On March 30, the House of Representatives approved the ROTC and Military Recruiter Equal Access to Campus Act of 2004 by a 4-1 margin. If passed into law by the Senate, as some politicos have predicted it will be before the November election, the bill stands poised to require schools to let ROTC through their doors. As the bill’s primary sponsor, Rep. Christopher Cox, R-CA, a former Faculty member of the Harvard Business School, has noted, it “might just as well be called the Harvard Act” since most other schools have capitulated to ROTC or made clear their willingness to reject government funding if it comes to that. If Harvard refuses, the bill threatens to strip the University of all funding from the Departments of Homeland Security, Energy, Transportation and the Central Intelligence Agency. According to Kevin Casey, the University’s Federal Relations chief, the cost would likely amount to over $400 million.
In a blunt way, the act forces Harvard to face the practical reality of its policy barring ROTC. Since the bill is aimed squarely at Harvard—seeking to inflict maximum economic consequences for its moral stance—the real question becomes, how much does Harvard value its policy of nondiscrimination? When the Department of Defense, brandishing the Solomon Amendment, threatened to withhold federal grants unless Harvard Law School allowed military recruiters on campus, the University capitulated and gave the recruiters an exemption from the non-discrimination clause. It should not do so again. If the Senate approves the bill and President Bush signs it into law, Harvard must not hesitate to take a moral, if economically painful stance. By rejecting government money, Harvard makes a bold assertion to stand by its principles, and its actions speak far louder than words.
It is important to recognize that Harvard’s stance on the issue stems from a desire to improve the military, not to deny its worth; it is a matter of holding all student groups accountable to the same principled standards. University President Lawrence H. Summers has rightly stressed the need for the University to support America’s public servants. We too, who firmly believe the University should stand by its nondiscrimination policy, have no desire to disparage the brave efforts made by U.S. soldiers worldwide. We praise the work of the ROTC Association, the nondiscriminatory and College-approved student group, which educates and trains students in the value of public service. And, moreover, we support those Harvard students who make the regular trip to MIT to participate in ROTC there; their determination and objectives are admirable.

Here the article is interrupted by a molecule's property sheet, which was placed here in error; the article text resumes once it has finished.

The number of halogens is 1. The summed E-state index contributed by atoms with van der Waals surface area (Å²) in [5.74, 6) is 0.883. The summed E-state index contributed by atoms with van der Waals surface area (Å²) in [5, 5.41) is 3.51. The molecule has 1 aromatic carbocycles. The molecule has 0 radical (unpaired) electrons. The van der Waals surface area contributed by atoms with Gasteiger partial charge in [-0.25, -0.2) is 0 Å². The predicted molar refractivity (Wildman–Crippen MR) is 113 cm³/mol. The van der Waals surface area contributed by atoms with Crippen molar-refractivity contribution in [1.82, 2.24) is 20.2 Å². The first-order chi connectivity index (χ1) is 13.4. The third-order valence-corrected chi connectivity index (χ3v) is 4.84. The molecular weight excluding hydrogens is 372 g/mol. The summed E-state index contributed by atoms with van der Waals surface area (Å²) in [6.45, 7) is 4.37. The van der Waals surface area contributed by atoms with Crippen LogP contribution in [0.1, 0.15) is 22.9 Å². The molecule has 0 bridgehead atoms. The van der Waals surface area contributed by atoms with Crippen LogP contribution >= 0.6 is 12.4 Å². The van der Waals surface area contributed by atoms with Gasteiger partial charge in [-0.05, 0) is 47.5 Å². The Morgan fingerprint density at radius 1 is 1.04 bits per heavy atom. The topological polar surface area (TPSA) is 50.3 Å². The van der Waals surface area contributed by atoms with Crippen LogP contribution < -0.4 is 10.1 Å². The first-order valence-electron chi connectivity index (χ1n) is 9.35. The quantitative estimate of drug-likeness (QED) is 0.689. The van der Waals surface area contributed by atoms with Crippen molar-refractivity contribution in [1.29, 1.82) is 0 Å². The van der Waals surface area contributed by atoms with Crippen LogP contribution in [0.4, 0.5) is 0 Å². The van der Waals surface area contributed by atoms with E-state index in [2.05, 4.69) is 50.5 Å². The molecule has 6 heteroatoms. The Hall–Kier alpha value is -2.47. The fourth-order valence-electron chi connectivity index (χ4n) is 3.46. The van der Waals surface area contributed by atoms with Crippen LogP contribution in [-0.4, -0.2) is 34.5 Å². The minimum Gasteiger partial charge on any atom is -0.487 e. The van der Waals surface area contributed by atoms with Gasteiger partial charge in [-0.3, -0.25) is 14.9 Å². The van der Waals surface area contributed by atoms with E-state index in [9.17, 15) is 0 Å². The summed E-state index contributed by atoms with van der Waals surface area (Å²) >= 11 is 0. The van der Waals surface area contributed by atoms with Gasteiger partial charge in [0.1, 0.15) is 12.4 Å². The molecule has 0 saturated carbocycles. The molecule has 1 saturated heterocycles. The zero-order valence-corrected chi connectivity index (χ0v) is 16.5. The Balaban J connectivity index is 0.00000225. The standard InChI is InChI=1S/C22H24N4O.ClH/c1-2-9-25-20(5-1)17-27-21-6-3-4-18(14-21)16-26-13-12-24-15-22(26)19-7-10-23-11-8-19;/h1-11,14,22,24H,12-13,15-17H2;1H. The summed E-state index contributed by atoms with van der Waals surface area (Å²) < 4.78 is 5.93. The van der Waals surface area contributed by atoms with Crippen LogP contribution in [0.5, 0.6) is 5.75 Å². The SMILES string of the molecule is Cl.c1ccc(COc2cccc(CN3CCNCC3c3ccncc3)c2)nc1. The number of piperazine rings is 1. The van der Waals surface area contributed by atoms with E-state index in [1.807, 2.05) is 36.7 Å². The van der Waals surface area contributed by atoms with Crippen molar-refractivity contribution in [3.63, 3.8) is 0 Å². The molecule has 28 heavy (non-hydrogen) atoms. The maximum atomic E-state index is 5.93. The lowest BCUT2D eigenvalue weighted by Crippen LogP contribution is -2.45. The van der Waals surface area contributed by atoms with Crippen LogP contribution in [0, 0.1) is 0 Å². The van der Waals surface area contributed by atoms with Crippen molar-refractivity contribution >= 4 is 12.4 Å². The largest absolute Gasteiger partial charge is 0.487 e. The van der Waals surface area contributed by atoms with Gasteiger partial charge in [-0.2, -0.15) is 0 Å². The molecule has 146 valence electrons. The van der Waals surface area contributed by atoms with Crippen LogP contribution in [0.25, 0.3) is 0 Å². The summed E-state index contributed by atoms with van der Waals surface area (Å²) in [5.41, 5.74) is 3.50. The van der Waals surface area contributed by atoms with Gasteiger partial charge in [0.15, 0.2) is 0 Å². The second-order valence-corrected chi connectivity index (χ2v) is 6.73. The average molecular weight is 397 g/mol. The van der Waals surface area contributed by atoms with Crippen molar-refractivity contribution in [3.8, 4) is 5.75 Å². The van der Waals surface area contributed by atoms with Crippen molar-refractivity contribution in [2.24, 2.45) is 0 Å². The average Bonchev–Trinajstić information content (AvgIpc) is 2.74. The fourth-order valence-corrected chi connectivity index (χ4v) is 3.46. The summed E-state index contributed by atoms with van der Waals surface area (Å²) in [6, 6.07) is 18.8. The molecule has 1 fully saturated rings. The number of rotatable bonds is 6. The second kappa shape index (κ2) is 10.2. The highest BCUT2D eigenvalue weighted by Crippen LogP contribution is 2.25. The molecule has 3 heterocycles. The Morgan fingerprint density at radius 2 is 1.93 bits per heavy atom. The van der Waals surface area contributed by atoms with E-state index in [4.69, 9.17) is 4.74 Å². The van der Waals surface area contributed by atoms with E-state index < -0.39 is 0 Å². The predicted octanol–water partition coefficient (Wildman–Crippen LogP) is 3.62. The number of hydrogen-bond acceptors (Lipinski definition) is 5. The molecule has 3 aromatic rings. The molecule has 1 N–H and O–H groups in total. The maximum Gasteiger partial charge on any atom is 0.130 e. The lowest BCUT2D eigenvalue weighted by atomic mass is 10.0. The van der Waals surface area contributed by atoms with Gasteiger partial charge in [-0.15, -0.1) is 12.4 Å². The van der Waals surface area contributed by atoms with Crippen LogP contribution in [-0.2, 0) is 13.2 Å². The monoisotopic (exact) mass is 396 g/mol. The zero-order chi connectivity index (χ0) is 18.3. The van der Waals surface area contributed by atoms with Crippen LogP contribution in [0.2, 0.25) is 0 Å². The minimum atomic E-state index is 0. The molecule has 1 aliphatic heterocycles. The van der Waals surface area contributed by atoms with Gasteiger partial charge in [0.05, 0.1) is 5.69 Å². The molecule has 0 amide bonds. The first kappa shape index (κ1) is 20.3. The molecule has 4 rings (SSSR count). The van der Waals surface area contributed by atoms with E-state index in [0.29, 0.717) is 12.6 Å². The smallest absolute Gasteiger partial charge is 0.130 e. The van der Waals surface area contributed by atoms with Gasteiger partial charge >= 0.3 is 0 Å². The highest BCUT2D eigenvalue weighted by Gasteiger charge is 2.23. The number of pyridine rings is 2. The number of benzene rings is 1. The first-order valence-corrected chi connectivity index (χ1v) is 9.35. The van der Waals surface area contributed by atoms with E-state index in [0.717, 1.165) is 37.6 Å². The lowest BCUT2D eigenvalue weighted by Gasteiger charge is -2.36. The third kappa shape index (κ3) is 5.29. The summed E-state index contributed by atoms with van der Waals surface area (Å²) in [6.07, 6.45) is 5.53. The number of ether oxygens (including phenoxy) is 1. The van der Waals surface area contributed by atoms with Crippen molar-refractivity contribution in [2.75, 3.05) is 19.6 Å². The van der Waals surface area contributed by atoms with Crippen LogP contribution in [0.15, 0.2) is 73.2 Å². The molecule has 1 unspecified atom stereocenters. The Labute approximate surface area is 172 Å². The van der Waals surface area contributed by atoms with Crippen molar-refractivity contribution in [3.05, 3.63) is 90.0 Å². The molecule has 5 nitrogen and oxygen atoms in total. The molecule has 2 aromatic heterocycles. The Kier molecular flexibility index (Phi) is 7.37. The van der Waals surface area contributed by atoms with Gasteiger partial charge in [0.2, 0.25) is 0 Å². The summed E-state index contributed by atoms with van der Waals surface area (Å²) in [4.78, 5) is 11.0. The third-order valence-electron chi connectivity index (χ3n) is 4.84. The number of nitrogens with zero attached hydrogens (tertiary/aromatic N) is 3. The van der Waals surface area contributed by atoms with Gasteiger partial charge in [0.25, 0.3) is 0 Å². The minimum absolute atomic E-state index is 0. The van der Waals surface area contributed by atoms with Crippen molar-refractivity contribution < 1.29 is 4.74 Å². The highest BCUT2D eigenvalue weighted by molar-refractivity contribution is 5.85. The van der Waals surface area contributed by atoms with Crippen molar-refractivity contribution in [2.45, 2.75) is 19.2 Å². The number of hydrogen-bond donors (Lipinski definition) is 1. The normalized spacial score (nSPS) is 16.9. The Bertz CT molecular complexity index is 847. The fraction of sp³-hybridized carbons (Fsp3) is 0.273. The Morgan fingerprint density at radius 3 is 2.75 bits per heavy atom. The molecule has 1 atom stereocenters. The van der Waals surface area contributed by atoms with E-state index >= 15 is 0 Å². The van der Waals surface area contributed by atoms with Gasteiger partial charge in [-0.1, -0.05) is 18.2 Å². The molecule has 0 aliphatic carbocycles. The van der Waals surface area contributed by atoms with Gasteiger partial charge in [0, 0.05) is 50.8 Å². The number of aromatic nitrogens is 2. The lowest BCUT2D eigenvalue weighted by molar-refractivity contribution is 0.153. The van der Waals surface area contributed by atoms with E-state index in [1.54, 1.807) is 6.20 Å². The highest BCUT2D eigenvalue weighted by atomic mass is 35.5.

But let there be no mistake: The entity responsible for making those students’ lives more difficult is not Harvard but the federal government itself. Congress has repeatedly refused to take the opportunity to repeal its disgraceful “Don’t ask, don’t tell” policy, which has been in effect ever since Congress took the unusual step of dictating military policy to the Pentagon at the start of President Clinton’s term. Currently, should a ROTC cadet’s homosexual identity be revealed, he or she stands to lose a ROTC scholarship sometimes worth over $100,000. If the federal government were to rescind its policy, which is offensive and wrong, it would remove an unfortunate stain from ROTC’s image, and the group would very quickly gain official access to campus once again.
It’s disappointing that Harvard and the federal government have come to this impasse, but it is even more shameful that Congress is attempting to blackmail the University. Harvard should stay the course with its policy on ROTC and attempt through all the means at its disposal to reverse the federal government’s mistaken course. If it does not, Harvard will end up facing an undesirable, if apparent, choice of surrendering a vast wealth of federal funds or its principles.